For Immediate Release
State of Utah Petitions Feds to Eliminate Roadless Protections, Paving the Way for More Development on Pristine National Forest Lands
The State of Utah formally petitioned the U.S. Department of Agriculture late yesterday to eliminate and reduce protections for pristine areas within Utah’s national forests to allow for destructive logging, roadbuilding and development. Over 4 million acres of national forests in Utah are currently shielded from harmful uses under the landmark 2001 Roadless Area Conservation Rule, which protects nearly 60 million acres of unspoiled forests across America’s National Forest System. Utah’s petition asks the Secretary of Agriculture to outright drop protections for scores of protected roadless areas and gut existing rules for many more to allow for logging and roadbuilding, without any legitimate scientific justification.
Peter Nelson, Defenders of Wildlife, issued the following statement:
“The Secretary of Agriculture must reject Utah’s brazen proposal to utterly dismantle roadless area protections for national forests in Utah. The proposal to log and road pristine areas in order to ‘improve’ them is unsupported by science, and will result in unacceptable harm to watersheds and wildlife. For over two decades, the Roadless Rule has successfully protected our nation’s forests and the wildlife that depend upon them from destructive roadbuilding and logging. But today, Utah joins Alaska, becoming the latest state to attack the Roadless Rule, while setting a dangerous precedent for how we manage our forests across the country.
“These attacks from the states are simply a play to elevate timber production and industrial development over other public values on our national forests. Roadless areas in Utah and across the nation protect our nation’s watersheds, offer unparalleled recreational opportunities, and provide habitat for hundreds of imperiled species. The State of Utah’s effort to eviscerate roadless protections will threaten a host of at-risk species, including cutthroat trout, greater sage-grouse, prairie dogs and others that depend on roadless habitat for survival.”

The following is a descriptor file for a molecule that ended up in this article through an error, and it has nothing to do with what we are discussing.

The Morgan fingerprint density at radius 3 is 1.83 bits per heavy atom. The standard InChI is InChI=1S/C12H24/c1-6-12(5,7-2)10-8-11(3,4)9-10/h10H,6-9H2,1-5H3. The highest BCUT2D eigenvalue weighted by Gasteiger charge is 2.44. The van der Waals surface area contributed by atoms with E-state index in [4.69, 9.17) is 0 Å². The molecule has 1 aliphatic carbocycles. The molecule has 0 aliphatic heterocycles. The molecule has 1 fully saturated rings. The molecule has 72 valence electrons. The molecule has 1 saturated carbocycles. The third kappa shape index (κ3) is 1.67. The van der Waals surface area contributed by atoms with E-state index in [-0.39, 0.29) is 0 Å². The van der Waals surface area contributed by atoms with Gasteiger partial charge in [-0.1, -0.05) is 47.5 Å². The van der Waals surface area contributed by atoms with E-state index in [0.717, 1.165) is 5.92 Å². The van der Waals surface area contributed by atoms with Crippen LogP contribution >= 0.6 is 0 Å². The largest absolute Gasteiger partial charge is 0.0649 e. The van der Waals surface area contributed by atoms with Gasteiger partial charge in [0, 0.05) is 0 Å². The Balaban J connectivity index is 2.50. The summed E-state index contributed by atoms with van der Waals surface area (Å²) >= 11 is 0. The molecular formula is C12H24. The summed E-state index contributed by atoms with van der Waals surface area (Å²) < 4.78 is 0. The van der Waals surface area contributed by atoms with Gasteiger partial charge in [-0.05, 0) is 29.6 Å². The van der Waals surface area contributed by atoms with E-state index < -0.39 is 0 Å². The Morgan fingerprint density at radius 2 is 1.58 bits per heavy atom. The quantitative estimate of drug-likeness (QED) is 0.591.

The 2001 Roadless Area Conservation Rule:
- Protecting nearly 60 million acres of unroaded areas within the National Forest System, the 2001 Roadless Area Conservation Rule is one of America’s most important conservation achievements.
- The Rule prohibits road construction and commercial logging within protected roadless areas with exceptions for science-based ecological restoration.
- Roadless areas protected under the Rule provide for unparalleled recreation opportunities, clean drinking water for millions of Americans, and crucial habitat for at-risk fish and wildlife populations.
- There are roughly 375,000 miles of roads within the National Forest System – enough to circle the Earth 15 times – along with a multi-billion-dollar road maintenance backlog.
- The Rule has been under consistent legislative attack as some politicians have repeatedly tried to insert riders to undo or roll back the Rule into several pieces of unrelated, must-pass legislation.
Defenders of Wildlife is dedicated to the protection of all native animals and plants in their natural communities. With over 1.8 million members and activists, Defenders of Wildlife is a leading advocate for innovative solutions to safeguard our wildlife heritage for generations to come. For more information, visit Newsroom.Defenders.org and follow us on Twitter @DefendersNews.